Video: Motley Fool – Most US Automakers Have a Problem That Tesla Doesn’t


Motley Fool sees a problem that most US automakers struggle to cope with, but somehow Tesla Motors is immune.

Motley Fool Discusses One of Tesla's Main Advantages in the Automotive Market

Motley Fool Discusses One of Tesla’s Main Advantages in the Automotive Market

The problem is one that is an “enormous burden” for Ford, writes Motley Fool.

What the heck is this burdening problem?

And how can Tesla be so immune?

Watch the video from the start to the 12-minute mark and you’ll certainly find out.

Categories: Ford, Tesla, Videos


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20 Comments on "Video: Motley Fool – Most US Automakers Have a Problem That Tesla Doesn’t"

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It’s from 6:15 to 12 minutes, not from start.

Or even 10:15 to 12:00 if anyone wants to get straight to the point.

(Spoiler — Tesla doesn’t have pension or union obligations that other car companies have.)

Thanks, I didn’t really want to watch it, MF videos make me sick.


So Tesla’s advantage is that they owe their labor nothing? What a progressive world we live in…the business advantage is always assumed to be the one that makes labor bend over just a little bit farther…

…instead of working with labor to solve problems.

What evidence do you have that Tesla does not work with their employees to solve problems?

Tesla pays their blue collar workers 20% more than the Big 3 average.

What Tesla does not have is retirees from an era when the Big 3 had 95% market share and now have 45% market share to pay for those benefits like healthcare.

Tesla does not need to pay UAW bureaucrats a percentage of their business through union dues that don’t contribute to Tesla productivity in order for labor not to bend over.

UAW’s version of not bending over is taking the auto companies into bankruptcy and wiping out shareholder value.

Silicon Valley culture pays well for good employees. And that is what Tesla is doing.

But it is not guaranteed. Not without a signed collective bargaining agreement.

Without signed agreements, you are forever at the whim of current management.

Oh… so everyone is “guaranteed” employment? Sounds like a nice world you live in.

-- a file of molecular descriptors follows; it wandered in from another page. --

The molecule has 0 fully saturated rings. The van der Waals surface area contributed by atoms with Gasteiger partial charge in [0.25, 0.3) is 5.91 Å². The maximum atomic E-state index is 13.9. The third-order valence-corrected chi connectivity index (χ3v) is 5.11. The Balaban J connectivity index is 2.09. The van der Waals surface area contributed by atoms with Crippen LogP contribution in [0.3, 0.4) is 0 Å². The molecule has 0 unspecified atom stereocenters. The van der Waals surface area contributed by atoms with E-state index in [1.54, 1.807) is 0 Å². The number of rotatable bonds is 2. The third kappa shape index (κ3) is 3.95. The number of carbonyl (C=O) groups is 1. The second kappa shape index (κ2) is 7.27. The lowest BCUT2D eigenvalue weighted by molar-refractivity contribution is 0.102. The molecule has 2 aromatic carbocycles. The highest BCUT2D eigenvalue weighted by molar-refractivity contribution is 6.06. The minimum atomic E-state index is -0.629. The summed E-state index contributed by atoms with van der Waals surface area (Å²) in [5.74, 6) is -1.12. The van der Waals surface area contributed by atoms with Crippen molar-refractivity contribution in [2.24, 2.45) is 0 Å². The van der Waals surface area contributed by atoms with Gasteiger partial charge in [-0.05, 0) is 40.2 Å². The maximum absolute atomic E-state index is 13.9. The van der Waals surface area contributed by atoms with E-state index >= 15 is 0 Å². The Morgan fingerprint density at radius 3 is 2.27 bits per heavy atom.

I didn’t say anything about guaranteeing employment…can’t you read?

Rob Stark stated that Tesla pays their employees well. I simply replied that good pay and benefits are not guaranteed – nor benefits nor anything else – without a signed collective bargaining agreement.

The next CEO can come in an start cutting wages, and there is nothing the employees could do about it. And they would have nowhere else to go because there are no other competent EV manufacturers yet.

Dr. Kenneth Noisewater

1961 called, it wanted its economy back.

Welcome to the 21st century, nothing is guaranteed, nor should it be.

1961 was a better economy than now.

It doesn’t have to be this way. Pendulums swing back. Nobody said anything about guarantees. That’s just plutocratic propaganda you’re catapulting.

Really, pistol-packing tough guy?

Seriously – we should just stop paying taxes so that the next time a natural disaster affects your town, there won’t be any gov’t money guaranteed to save your sorry rear.

Funny how you say union workers wipe out shareholder value when it’s the shareholders who contribute nothing tangible to the company success. They just play with money and feed from the trough.

Those are the true “moochers”.

Pension obligations have nothing to do with Unions (other than Unions were better at negotiating benefits for their members back when the concept of retirement benefits was first invented). You can have a pension, and not be a member of a Union, and vice-versa. A bit of history — Before there were Pensions, most folk’s “retirement plan” was to have 9 kids, hope 6 survived to adulthood. That retirement plan was to hope that by the time you could no longer work, that at least one of them had become successful and cared for you enough that you would live with them in their home until you died. This is what is called the “Traditional Family” model. (The definition of “Traditional Family” is multiple generations living in the same home. This was the tradition for most of US history, and still is in many parts of the world). Or you died while still working, and never retired. Pensions first came into existence in the US to provide for the future of soldiers who were badly injured in war (Civil War, Revolutionary War, etc) that they likely wouldn’t marry, have kids, a job, etc. Again, nothing to do with Unions. War… Read more »

Where does this 20% more stat come from, and does it take into account the cost of living where they work?